So far our four-day work week experiment is working. We haven’t found ourselves collectively wishing we had an extra work day a week. We haven’t found ourselves gasping for extra hours. Instead I feel like we’ve been more focused and working better together.

Since going to the four-day work week just about a month ago we’ve released the following updates:

Could we have gotten more good work done if we worked those extra five Fridays? I seriously doubt it. Would we have been happier working five extra days over the last 30? I seriously doubt it. Is a four-day work week better for morale and productivity than a typical five-day work week? I seriously believe it.

One thing I’ve come to realize is that urgency is overrated. In fact, I’ve come to believe urgency is poisonous. Urgency may get things done a few days sooner, but what does it cost in morale? Few things burn morale like urgency. Urgency is acidic.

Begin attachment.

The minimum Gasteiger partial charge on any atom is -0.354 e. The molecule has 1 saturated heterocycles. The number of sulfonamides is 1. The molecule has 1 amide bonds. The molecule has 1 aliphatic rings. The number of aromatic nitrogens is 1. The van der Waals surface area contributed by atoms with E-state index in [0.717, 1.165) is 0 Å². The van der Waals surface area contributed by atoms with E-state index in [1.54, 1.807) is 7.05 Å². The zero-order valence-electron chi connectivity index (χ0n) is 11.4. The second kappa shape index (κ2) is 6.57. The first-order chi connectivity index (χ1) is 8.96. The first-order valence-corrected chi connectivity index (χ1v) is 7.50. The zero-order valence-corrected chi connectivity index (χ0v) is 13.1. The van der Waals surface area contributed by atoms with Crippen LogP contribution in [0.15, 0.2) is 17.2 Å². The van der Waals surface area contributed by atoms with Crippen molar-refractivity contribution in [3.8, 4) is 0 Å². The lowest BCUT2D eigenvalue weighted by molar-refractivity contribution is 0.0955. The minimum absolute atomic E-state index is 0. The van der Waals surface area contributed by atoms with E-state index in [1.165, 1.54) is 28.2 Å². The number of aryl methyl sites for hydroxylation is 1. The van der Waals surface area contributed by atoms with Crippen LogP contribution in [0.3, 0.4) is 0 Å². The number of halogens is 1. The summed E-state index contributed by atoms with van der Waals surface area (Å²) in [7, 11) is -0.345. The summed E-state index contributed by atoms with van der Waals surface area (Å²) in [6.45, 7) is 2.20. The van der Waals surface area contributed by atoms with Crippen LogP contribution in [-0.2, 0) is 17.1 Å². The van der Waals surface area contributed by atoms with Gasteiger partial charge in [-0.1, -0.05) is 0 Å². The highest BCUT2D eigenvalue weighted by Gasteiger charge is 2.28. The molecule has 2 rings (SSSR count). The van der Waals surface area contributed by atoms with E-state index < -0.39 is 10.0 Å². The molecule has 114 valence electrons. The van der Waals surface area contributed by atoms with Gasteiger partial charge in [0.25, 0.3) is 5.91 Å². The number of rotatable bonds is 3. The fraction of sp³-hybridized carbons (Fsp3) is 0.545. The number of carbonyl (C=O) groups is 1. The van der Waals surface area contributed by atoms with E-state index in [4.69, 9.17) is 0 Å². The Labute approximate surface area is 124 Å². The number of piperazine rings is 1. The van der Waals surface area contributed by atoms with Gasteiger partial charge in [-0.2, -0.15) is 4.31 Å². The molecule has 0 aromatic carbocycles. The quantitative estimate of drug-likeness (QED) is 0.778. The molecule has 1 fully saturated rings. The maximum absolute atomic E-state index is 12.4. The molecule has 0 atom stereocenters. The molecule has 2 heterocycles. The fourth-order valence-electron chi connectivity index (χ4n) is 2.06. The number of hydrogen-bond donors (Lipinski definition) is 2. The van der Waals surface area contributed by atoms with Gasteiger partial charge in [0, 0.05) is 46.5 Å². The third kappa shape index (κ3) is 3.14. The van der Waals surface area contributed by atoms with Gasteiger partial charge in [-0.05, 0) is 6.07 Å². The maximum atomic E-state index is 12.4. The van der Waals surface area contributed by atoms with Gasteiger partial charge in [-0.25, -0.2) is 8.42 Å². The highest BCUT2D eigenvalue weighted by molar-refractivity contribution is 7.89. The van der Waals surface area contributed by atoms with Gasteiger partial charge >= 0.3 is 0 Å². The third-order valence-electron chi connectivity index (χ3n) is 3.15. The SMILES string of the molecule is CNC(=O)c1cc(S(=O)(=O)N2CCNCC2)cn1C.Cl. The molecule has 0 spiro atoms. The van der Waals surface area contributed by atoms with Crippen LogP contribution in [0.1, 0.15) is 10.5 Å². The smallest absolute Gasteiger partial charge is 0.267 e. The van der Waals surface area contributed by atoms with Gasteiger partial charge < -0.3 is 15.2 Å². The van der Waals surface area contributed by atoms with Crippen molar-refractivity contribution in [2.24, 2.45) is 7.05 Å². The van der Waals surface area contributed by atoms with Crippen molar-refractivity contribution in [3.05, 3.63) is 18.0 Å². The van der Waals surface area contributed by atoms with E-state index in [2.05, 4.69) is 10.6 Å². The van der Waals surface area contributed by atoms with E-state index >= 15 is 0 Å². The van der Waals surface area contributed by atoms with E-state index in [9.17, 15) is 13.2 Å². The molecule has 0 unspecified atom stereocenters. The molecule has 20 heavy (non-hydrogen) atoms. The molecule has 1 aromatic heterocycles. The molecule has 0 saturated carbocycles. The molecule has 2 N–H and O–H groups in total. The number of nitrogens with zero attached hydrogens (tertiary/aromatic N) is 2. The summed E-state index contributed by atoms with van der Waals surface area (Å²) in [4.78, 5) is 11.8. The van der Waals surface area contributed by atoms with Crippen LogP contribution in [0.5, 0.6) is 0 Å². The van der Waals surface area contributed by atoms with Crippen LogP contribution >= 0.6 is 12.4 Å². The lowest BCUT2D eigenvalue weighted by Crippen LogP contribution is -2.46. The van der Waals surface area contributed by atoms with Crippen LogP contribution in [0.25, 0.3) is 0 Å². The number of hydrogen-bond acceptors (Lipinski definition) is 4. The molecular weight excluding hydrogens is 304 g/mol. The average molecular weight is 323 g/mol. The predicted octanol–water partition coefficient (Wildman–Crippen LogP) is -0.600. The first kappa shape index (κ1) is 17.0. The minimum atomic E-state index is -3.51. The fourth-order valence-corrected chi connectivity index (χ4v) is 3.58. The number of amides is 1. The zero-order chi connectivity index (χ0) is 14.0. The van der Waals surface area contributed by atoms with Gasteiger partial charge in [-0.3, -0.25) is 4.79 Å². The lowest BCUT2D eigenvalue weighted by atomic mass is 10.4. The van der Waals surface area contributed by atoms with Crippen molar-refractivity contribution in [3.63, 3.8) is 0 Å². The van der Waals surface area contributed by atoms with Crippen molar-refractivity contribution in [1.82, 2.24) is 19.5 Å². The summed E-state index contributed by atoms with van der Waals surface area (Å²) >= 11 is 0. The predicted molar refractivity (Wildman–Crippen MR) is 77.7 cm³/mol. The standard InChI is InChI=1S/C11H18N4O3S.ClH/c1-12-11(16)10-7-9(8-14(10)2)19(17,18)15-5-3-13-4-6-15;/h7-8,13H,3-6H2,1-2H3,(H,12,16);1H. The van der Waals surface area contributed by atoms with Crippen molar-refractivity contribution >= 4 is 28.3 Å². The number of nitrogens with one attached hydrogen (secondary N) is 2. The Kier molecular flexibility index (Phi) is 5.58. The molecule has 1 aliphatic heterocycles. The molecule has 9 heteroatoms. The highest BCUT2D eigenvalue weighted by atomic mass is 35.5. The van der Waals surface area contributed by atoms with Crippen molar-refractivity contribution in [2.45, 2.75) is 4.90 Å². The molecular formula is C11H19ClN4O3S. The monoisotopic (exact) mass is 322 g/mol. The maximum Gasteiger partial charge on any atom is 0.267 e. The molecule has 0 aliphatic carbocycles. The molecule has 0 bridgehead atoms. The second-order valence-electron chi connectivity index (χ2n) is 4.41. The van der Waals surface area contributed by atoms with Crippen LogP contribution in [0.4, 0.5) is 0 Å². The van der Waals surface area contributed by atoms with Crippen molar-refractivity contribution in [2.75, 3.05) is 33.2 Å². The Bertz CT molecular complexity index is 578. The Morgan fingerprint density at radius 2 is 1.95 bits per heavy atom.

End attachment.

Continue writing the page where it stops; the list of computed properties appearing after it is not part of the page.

Emergency is the only urgency. Almost anything else can wait a few days. It’s OK. There are exceptions (a trade show, a conference), but those are rare.

When a few days extra turns into a few weeks extra then there’s a problem, but what really has to be done by Friday that can’t wait for Monday or Tuesday? If your deliveries are that critical to the hour or day, maybe you’re setting up false priorities and dangerous expectations.

If you’re a just-in-time provider of industry parts then precise deadlines and deliveries may be required, but in the software industry urgency is self-imposed and morale-busting. If stress is a weed, urgency is the seed. Don’t plant it if you can help it.